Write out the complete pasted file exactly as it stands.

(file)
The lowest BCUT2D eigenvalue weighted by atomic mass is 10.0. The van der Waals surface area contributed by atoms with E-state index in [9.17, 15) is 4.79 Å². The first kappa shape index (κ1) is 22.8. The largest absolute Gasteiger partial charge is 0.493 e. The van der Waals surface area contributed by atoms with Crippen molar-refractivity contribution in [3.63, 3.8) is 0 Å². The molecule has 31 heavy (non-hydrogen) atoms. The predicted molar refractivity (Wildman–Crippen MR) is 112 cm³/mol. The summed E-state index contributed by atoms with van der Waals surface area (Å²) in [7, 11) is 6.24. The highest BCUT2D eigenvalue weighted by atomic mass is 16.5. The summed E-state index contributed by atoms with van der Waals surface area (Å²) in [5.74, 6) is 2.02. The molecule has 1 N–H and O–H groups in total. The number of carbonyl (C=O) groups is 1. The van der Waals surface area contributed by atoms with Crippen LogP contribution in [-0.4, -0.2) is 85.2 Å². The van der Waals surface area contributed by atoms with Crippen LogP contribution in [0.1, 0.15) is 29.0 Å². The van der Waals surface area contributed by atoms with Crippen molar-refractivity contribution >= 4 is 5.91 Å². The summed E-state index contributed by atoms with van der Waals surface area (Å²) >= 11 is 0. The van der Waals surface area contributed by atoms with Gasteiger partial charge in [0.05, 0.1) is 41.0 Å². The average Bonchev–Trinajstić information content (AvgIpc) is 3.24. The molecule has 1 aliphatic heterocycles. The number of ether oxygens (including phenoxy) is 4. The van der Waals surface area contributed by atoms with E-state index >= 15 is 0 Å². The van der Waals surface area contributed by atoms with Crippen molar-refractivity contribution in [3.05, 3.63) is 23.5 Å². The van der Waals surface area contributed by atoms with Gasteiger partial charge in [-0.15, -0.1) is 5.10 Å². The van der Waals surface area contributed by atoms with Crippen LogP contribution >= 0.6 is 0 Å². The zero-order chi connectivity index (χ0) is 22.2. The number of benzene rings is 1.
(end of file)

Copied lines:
The lowest BCUT2D eigenvalue weighted by atomic mass is 10.0. The van der Waals surface area contributed by atoms with E-state index in [9.17, 15) is 4.79 Å². The first kappa shape index (κ1) is 22.8. The largest absolute Gasteiger partial charge is 0.493 e. The van der Waals surface area contributed by atoms with Crippen molar-refractivity contribution in [3.63, 3.8) is 0 Å². The molecule has 31 heavy (non-hydrogen) atoms. The predicted molar refractivity (Wildman–Crippen MR) is 112 cm³/mol. The summed E-state index contributed by atoms with van der Waals surface area (Å²) in [7, 11) is 6.24. The highest BCUT2D eigenvalue weighted by atomic mass is 16.5. The summed E-state index contributed by atoms with van der Waals surface area (Å²) in [5.74, 6) is 2.02. The molecule has 1 N–H and O–H groups in total. The number of carbonyl (C=O) groups is 1. The van der Waals surface area contributed by atoms with Crippen LogP contribution in [-0.4, -0.2) is 85.2 Å². The van der Waals surface area contributed by atoms with Crippen LogP contribution in [0.1, 0.15) is 29.0 Å². The van der Waals surface area contributed by atoms with Crippen molar-refractivity contribution >= 4 is 5.91 Å². The summed E-state index contributed by atoms with van der Waals surface area (Å²) >= 11 is 0. The van der Waals surface area contributed by atoms with Gasteiger partial charge in [0.05, 0.1) is 41.0 Å². The average Bonchev–Trinajstić information content (AvgIpc) is 3.24. The molecule has 1 aliphatic heterocycles. The number of ether oxygens (including phenoxy) is 4. The van der Waals surface area contributed by atoms with E-state index >= 15 is 0 Å². The van der Waals surface area contributed by atoms with Crippen molar-refractivity contribution in [3.05, 3.63) is 23.5 Å². The van der Waals surface area contributed by atoms with Gasteiger partial charge in [-0.15, -0.1) is 5.10 Å². The van der Waals surface area contributed by atoms with Crippen LogP contribution >= 0.6 is 0 Å². The zero-order chi connectivity index (χ0) is 22.2. The number of benzene rings is 1.